Gender based social expectations are a funny thing, inasmuch as they reveal a lot about the people who defend and perpetuate them. Growing up in a traditional Christian and West Indian home, I’ve become all too familiar with gender expectations. As a teenager, I grew up resenting the idea of me having to learn how to cook and clean, not because I was lazy or incapable of doing those things, but because of the reasons people offered to convince me I needed to learn to do them. In high school I barely understood what it meant to be a feminist or a womanist, but deep down inside I always felt a disconnect and a slight rebellion to the gender traditions of which my family and church continue to hold on. My argument has always been to teach me how to function, and survive as a woman who needs to learn to take care of herself first. I was never interested in anyone teaching me to cook and properly clean, simply because one day I was to become some man’s wife. Because first of all, where is he? Last time I checked I’m still single (and have been for quite some time now), so why was I being burdened with the responsibility of learning to care for a man during my adolescence, when at 23 he is still no where to be found? I’m not sure if my mother and aunts constantly telling me, “cooking and cleaning will keep a man.” was supposed to be some sort of incentive for me to learn, but at sixteen that intangible prize of a future husband did not suffice. To this very day I resent the idea of me being nurtured into a role I’m not even 100% sure I will be privileged enough to have. While I do hope and pray to become a loving, nurturing, responsible wife and mother some day; I refuse to make day to day decisions constantly contemplating an unseen man and my unborn child(ren). I am single, and childless and I believe that now is the appropriate time for me to enjoy learning, living, and doing just for me (and God of course).
Despite my frustrations with, and resentment for these gender expectations; I must admit that I often times find it hard to completely dismiss them. It’s as if the more I resist these expectations, the more people reinforce them to me, and attempt to force them on me. However, if I try hard enough to forget the literature I read, dismiss my formal education, and force myself into humility; I am able to conform to these roles (tis a very tedious task). During these humble moments I often think of the disconnect between my generation of women, and those of previous generations, who tend to naturally assume roles and feed into the expectations that my generation has become more and more courageous to question, and even bold enough to resist. In these moments of contemplation, I also find myself frightened by the many assumptions people make about my future because of my gender. Recently, a woman who use to take care of me as a child called to congratulate me for completing undergrad. She took me for a long, slow stroll down memory lane, then eventually told me how proud of me she was. She then went on to make the request for me to continue to hold my head high and make her proud so that, (wait for it…) the next time she calls she will be able to receive even more great news- the announcement of my wedding. Unfortunately for very single me, more great news to her is not me receiving a MD, a Ph.D, Psy.D, JD, or MS, but my marriage certificate. When I scratch my head and screw my face at those types of comments, I wonder if I’m being irrational, and snobbish for taking offense. However, I highly doubt young men receive congratulatory calls from loved ones on their graduation day with mentions of marriage. In fact, they’re probably getting just the opposite, seeing as they’re young, educated men with a plethora of options that they’re naturally inclined to explore, right? Yet, my next pursuit should be to find a man, and get him to propose to me. (I don’t know what to do first, roll my eyes or clasp my hands and beg God to send me my man ASAP.)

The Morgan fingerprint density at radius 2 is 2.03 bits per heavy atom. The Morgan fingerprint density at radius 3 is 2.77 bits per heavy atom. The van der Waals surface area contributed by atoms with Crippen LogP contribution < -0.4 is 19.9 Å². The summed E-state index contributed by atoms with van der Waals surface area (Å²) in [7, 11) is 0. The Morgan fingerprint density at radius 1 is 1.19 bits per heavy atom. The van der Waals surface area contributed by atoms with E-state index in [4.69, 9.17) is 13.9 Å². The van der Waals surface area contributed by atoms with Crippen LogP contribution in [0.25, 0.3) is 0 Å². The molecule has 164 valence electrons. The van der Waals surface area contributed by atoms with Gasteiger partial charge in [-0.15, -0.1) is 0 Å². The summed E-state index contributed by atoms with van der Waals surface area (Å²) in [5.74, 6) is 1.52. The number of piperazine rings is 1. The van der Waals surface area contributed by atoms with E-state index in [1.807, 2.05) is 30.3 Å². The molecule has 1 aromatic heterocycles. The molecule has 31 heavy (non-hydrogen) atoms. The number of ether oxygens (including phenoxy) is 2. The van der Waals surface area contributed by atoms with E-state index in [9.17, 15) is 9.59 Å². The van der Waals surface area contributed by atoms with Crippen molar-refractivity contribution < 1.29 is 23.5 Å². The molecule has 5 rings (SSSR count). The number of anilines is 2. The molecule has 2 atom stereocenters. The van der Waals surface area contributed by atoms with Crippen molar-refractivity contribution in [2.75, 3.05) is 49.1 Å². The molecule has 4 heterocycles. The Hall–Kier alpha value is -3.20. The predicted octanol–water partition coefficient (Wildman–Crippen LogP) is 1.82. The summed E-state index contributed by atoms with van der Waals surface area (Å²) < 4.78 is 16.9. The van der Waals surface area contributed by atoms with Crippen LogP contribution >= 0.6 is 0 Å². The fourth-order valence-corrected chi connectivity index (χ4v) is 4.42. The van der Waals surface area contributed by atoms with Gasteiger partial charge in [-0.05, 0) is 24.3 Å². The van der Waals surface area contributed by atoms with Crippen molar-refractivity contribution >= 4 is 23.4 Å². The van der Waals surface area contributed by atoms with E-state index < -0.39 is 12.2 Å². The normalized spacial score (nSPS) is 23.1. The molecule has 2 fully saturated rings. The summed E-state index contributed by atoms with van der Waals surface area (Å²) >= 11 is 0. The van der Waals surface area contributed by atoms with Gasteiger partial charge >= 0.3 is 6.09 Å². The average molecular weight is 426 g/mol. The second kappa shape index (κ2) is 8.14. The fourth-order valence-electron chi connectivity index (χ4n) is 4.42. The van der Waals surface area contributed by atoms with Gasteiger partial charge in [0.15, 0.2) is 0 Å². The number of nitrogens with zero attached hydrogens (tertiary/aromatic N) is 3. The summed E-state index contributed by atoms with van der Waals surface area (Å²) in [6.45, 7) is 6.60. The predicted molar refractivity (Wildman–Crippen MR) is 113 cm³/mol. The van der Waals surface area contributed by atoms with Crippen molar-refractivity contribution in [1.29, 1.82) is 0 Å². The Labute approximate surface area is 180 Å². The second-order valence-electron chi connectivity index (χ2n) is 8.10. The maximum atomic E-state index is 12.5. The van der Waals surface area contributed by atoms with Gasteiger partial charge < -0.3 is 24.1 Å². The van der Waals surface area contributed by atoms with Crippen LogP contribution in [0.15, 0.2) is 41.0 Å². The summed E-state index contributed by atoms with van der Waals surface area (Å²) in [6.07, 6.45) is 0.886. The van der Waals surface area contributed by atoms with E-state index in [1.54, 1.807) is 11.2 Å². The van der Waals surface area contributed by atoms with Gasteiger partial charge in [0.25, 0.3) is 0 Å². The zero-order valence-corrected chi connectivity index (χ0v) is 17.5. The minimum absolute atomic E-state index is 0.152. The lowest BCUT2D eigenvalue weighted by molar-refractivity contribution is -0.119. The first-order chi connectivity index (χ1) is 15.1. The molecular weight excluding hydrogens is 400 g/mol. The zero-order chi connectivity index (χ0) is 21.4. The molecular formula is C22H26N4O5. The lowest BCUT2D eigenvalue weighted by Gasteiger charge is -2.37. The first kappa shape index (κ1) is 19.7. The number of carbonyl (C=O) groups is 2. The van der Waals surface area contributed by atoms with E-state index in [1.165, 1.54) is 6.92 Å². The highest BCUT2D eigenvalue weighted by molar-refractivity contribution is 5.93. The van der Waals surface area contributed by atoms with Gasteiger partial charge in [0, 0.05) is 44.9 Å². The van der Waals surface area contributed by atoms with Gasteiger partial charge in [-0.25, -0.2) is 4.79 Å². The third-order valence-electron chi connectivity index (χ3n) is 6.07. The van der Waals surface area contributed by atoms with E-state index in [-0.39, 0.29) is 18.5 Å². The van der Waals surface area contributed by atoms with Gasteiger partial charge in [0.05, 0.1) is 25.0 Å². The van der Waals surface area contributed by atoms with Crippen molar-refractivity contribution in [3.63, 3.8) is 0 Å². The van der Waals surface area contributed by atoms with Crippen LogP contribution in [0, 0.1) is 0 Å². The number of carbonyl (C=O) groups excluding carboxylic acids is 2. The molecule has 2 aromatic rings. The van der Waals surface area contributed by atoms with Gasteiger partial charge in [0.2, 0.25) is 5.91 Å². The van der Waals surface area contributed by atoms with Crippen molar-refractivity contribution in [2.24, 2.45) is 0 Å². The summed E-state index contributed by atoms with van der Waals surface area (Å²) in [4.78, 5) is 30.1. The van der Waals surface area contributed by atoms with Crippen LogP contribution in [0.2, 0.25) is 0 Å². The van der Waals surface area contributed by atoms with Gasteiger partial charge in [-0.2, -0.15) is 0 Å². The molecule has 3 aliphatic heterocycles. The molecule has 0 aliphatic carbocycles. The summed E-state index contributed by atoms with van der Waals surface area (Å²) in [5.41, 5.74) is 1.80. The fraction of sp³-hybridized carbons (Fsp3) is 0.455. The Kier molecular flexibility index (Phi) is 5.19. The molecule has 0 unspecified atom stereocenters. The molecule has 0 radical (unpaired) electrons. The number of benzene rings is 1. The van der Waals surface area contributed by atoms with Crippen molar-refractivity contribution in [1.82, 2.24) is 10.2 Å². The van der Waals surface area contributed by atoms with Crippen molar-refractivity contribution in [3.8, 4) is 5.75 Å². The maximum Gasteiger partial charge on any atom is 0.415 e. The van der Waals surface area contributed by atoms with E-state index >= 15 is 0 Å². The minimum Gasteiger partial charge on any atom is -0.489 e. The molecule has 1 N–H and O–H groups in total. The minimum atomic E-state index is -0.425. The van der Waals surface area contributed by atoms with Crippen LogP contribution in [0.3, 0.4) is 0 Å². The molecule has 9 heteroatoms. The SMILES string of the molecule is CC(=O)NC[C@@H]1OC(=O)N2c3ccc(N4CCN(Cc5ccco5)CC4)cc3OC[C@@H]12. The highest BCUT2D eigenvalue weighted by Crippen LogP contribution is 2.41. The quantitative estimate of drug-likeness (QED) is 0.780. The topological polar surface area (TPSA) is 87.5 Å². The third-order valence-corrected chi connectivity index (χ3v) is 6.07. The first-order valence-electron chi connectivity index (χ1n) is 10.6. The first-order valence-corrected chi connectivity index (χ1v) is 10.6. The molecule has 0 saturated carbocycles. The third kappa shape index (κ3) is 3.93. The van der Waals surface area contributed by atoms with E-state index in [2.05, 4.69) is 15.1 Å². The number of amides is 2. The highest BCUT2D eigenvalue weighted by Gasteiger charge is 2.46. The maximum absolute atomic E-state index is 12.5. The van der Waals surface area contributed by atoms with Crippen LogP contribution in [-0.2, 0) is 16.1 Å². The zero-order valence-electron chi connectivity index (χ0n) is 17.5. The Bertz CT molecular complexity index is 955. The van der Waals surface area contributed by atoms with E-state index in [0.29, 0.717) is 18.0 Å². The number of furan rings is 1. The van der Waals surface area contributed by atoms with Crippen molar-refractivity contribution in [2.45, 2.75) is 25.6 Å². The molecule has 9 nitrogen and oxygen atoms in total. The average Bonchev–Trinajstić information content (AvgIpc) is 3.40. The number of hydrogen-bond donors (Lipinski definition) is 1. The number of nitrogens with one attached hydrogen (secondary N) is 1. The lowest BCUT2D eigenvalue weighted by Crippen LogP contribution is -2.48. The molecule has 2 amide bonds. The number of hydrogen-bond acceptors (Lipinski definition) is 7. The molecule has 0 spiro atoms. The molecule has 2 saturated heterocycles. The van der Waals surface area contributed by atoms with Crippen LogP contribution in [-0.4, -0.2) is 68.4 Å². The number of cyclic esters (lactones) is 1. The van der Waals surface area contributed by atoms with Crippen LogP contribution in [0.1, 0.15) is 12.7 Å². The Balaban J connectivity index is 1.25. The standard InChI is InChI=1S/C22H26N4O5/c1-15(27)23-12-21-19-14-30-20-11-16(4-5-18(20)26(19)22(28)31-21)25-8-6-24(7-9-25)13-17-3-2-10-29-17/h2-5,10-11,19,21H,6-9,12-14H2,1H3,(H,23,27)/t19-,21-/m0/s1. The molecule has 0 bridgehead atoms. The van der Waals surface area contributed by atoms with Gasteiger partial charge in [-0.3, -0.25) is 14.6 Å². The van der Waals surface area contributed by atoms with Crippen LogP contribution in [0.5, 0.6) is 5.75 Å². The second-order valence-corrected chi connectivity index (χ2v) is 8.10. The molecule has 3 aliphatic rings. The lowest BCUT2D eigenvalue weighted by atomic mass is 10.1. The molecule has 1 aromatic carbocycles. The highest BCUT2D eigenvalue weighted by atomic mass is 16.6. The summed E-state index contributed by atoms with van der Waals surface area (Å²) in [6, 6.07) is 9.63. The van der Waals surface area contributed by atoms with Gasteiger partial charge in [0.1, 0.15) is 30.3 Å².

These gender expectations frustrate me, mainly because they make it difficult to want the things you want, when and how you actually want them. Yes, I want to learn to make gourmet meals, but I want to learn so I can have fancy dinner parties with my girlfriends and colleagues, and to be able to contribute something tasty to the office pot-luck. Do I want to learn how to properly do laundry? Why of course! So that I can preserve the brightness of my colors, and not shrink my favorite maxi-dress. And yes, I definitely want to get married, but not because it’s on the checklist of things I must do before I turn 30, and especially not right after undergrad. I really would love for people to realize that just because they expect me to want something, doesn’t mean I’m obligated to want it when they expect me to, how they expect me to, or any at all for that matter. I am an individual who has set expectations for myself, which were framed with MY benefit in mind. I’m still learning myself, my wants, my needs, and MY expectations for myself, and for those I allow into my life. I don’t need, nor do I want to be burdened with the expectations tradition has picked out for me, but don’t always quite seem to fit my current ideals. As a woman I would appreciate people appreciating me and what I want, above the roles they see fit for me. Yes, I am a woman, but that identity means way more to me than what others expect it to mean. Call me crazy, but I’d like to believe that I define my womanhood, and I refuse to allow its social connotations to define me.
By: A. Wisdom
Originally published on: UrbanCusp.com